Beginning in April and ending in December, Chile faces a long period of elections this year. First are the elections for regional governors and members of the constitutional commission. Then, from November, are the presidential, legislative and regional elections.
This cycle also includes the election, in April, of representatives who will redraft Chile’s constitution. The constitutional convention was proposed as a way out of the political crisis triggered by massive protests, known as the estallido social (‘social outbreak’), that lasted from October 2019 to March 2020.
The process will dominate debate in all the country’s other elections this year, and requires broad national consensus, which is likely to force politics towards the centre-ground. In July, presidential primaries will be held, with the right-winger Joaquin Lavin, the centrist Paula Naráaez and the left-winger Daniel Jadue all likely to run.
On 6 June, Mexico holds federal, legislative, and local elections, which will be the first litmus test for MORENA, the party of president Andres Manuel Lopez-Obrador. “AMLO”, as he is called, maintains his popularity despite poor management of the pandemic and a contradictory approach to policy that mixes left-wing populism with concessions to neoliberal economic ideology.
For the other two major parties, the PRI and the PAN – but also for the smaller Movimiento Ciudadano and PRD – it will be an occasion to play the long game, and position their players ahead of presidential elections in 2024. (Those are still so far away because presidential terms in Mexico last 6 years.)
September’s presidential and legislative elections in Haiti are perhaps the region’s most critical. The current president, Jovenel Moïse, governs without a parliament and has just dealt a lethal blow to the legitimacy of the presidency by refusing to recognise the constitutional end of his mandate on 7 February.
Moïse intends to call a constitutional referendum, which would enable him to accumulate powers and shield the presidency from possible judicial proceedings for corruption. But he intends to do so outside the established procedures, since such a reform must be agreed by parliament and requires an extensive debate among civil society.
Protests against Moïse are large and ongoing. Repression is utterly violent and human rights are systematically violated through massacres and kidnappings. Criminal gangs, allegedly backed by the government, are terrorising a population where 80% live below the poverty line. The legitimacy of September’s election is thus already challenged by opposition parties, while Moïse’s authoritarian drift is becoming explicit. The situation in Haiti today is potentially explosive, yet the international community seems unable to respond.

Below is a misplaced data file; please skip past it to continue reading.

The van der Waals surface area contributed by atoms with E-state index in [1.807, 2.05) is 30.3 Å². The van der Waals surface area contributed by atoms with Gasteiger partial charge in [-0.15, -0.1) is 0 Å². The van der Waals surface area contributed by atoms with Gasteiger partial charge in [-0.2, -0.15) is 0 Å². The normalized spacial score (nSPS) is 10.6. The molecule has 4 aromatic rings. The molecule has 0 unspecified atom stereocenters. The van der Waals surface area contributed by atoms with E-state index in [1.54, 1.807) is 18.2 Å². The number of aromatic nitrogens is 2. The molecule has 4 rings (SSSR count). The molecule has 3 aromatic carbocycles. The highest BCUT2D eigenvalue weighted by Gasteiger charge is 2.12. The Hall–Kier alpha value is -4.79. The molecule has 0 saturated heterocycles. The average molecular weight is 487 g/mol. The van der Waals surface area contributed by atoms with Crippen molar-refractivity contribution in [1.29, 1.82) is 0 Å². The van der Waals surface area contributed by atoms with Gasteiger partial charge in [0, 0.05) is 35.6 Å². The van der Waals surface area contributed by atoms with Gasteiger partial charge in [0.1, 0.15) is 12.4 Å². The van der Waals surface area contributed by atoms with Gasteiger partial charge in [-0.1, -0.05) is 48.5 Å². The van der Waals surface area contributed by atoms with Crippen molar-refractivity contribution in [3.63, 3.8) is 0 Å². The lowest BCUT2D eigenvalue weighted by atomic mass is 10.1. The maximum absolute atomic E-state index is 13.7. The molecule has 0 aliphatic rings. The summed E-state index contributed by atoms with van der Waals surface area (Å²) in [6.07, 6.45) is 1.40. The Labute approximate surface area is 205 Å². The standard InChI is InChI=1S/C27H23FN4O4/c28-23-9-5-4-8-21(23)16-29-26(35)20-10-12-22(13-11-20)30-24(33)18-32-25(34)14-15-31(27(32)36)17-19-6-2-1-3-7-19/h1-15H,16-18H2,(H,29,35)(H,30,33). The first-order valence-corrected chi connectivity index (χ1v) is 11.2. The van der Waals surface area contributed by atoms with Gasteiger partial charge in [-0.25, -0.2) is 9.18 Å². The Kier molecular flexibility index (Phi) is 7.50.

In Nicaragua, a new president will be elected on 7 November, but everything indicates that Daniel Ortega, who has run the country in tandem with his wife Rosario Murillo since 2007, does not intend to give up. The couple plan to hold on to absolute power and have been setting up legislative obstacles so that the opposition cannot function normally. With erratic management of the pandemic and violent repression of the opposition, it does not seem that Nicaragua will escape its recent designation by the Economist Intelligence Unit’s 2020 democracy index as an authoritarian regime.
The 2021 cycle will close with presidential, legislative, and local elections in Honduras, scheduled for November. Replacing Juan Rolando Hernández, the controversial and disputed president, with someone better, will not be easy, since the two most likely candidates, Yani Rosental and Nasry Asfura, have both been implicated in corruption scandals.
The migrant caravans that have left Honduras in recent months, despite slim chances of reaching the US, are a clear indication of how little hope the Central American country offers its citizens. They are battered by extreme poverty, devastating hurricanes, insufferable violence, and universal corruption.
This article was originally published on openDemocracy.net and was republished under a Creative Commons Licence. If you enjoyed this article, visit openDemocracy.net for more.
Francesc Badia i Dalmases is editor of DemocraciaAbierta. A political analyst, an author and a publisher, he specializes in geopolitics and international affairs.
Disclaimer: The ideas expressed in this article reflect the author’s views and not necessarily the views of The Big Q.